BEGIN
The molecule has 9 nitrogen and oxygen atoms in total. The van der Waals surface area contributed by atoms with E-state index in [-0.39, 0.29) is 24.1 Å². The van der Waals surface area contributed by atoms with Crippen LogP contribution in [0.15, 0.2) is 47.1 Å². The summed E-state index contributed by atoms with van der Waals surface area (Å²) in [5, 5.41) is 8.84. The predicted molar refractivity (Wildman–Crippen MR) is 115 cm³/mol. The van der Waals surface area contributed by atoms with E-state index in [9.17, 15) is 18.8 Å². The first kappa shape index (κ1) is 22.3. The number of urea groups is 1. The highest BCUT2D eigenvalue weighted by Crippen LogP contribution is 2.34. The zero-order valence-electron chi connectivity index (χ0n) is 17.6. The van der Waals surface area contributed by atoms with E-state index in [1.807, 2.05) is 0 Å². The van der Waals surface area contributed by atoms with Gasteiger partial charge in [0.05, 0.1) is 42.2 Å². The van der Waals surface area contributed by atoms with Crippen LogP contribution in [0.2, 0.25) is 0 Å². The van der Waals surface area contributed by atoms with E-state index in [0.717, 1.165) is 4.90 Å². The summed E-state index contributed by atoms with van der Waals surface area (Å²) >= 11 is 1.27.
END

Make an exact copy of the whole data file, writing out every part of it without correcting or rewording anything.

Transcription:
The molecule has 9 nitrogen and oxygen atoms in total. The van der Waals surface area contributed by atoms with E-state index in [-0.39, 0.29) is 24.1 Å². The van der Waals surface area contributed by atoms with Crippen LogP contribution in [0.15, 0.2) is 47.1 Å². The summed E-state index contributed by atoms with van der Waals surface area (Å²) in [5, 5.41) is 8.84. The predicted molar refractivity (Wildman–Crippen MR) is 115 cm³/mol. The van der Waals surface area contributed by atoms with E-state index in [9.17, 15) is 18.8 Å². The first kappa shape index (κ1) is 22.3. The number of urea groups is 1. The highest BCUT2D eigenvalue weighted by Crippen LogP contribution is 2.34. The zero-order valence-electron chi connectivity index (χ0n) is 17.6. The van der Waals surface area contributed by atoms with E-state index in [1.807, 2.05) is 0 Å². The van der Waals surface area contributed by atoms with Gasteiger partial charge in [0.05, 0.1) is 42.2 Å². The van der Waals surface area contributed by atoms with Crippen LogP contribution in [0.2, 0.25) is 0 Å². The van der Waals surface area contributed by atoms with E-state index in [0.717, 1.165) is 4.90 Å². The summed E-state index contributed by atoms with van der Waals surface area (Å²) >= 11 is 1.27.